## Abstract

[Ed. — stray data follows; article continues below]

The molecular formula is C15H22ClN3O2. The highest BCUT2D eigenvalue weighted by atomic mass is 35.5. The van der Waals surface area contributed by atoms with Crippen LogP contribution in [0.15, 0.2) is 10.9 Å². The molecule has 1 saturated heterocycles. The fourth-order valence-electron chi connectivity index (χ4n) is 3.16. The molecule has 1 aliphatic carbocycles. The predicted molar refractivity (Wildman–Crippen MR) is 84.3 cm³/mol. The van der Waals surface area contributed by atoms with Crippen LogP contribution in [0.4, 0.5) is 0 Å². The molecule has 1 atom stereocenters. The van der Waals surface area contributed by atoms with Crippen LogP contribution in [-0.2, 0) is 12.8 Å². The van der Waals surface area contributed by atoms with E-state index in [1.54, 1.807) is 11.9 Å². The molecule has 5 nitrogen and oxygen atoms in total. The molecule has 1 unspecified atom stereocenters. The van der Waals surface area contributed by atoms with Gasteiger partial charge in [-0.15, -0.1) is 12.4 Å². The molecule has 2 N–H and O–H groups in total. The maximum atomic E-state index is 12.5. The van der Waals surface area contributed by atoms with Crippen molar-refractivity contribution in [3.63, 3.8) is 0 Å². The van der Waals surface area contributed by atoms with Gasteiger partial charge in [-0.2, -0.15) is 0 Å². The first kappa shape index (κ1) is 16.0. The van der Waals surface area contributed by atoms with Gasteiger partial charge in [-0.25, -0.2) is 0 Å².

Biological research frequently involves the study of phenotyping data. Many of these studies focus on rare event categorical data, and functional genomics studies typically study the presence or absence of an abnormal phenotype. With the growing interest in the role of sex, there is a need to assess the phenotype for sexual dimorphism. The identification of abnormal phenotypes for downstream research is challenged by the small sample size, the rare event nature, and the multiple testing problem, as many variables are monitored simultaneously. Here, we develop a statistical pipeline to assess statistical and biological significance while managing the multiple testing problem. We propose a two-step pipeline to initially assess for a treatment effect, in our case example genotype, and then test for an interaction with sex. We compare multiple statistical methods and use simulations to investigate the control of the type-one error rate and power. To maximize the power while addressing the multiple testing issue, we implement filters to remove data sets where the hypotheses to be tested cannot achieve significance. A motivating case study utilizing a large scale high-throughput mouse phenotyping data set from the Wellcome Trust Sanger Institute Mouse Genetics Project, where the treatment is a gene ablation, demonstrates the benefits of the new pipeline on the downstream biological calls.